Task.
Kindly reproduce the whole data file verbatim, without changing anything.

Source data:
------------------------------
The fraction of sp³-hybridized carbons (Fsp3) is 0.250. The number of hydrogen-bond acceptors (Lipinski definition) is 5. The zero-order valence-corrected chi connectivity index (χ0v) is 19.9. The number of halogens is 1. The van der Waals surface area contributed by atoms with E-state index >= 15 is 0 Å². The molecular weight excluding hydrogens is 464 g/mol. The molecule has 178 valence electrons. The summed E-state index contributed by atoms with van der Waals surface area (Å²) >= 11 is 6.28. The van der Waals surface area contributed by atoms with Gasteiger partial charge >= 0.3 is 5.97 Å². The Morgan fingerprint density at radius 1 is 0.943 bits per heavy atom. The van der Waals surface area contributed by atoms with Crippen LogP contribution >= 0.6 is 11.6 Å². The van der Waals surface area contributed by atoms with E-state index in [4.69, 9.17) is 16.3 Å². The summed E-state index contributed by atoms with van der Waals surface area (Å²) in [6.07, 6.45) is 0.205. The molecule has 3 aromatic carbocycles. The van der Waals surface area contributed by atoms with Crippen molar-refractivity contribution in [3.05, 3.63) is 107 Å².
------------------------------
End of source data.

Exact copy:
The fraction of sp³-hybridized carbons (Fsp3) is 0.250. The number of hydrogen-bond acceptors (Lipinski definition) is 5. The zero-order valence-corrected chi connectivity index (χ0v) is 19.9. The number of halogens is 1. The van der Waals surface area contributed by atoms with E-state index >= 15 is 0 Å². The molecular weight excluding hydrogens is 464 g/mol. The molecule has 178 valence electrons. The summed E-state index contributed by atoms with van der Waals surface area (Å²) >= 11 is 6.28. The van der Waals surface area contributed by atoms with Gasteiger partial charge >= 0.3 is 5.97 Å². The Morgan fingerprint density at radius 1 is 0.943 bits per heavy atom. The van der Waals surface area contributed by atoms with Crippen LogP contribution >= 0.6 is 11.6 Å². The van der Waals surface area contributed by atoms with E-state index in [4.69, 9.17) is 16.3 Å². The summed E-state index contributed by atoms with van der Waals surface area (Å²) in [6.07, 6.45) is 0.205. The molecule has 3 aromatic carbocycles. The van der Waals surface area contributed by atoms with Crippen molar-refractivity contribution in [3.05, 3.63) is 107 Å².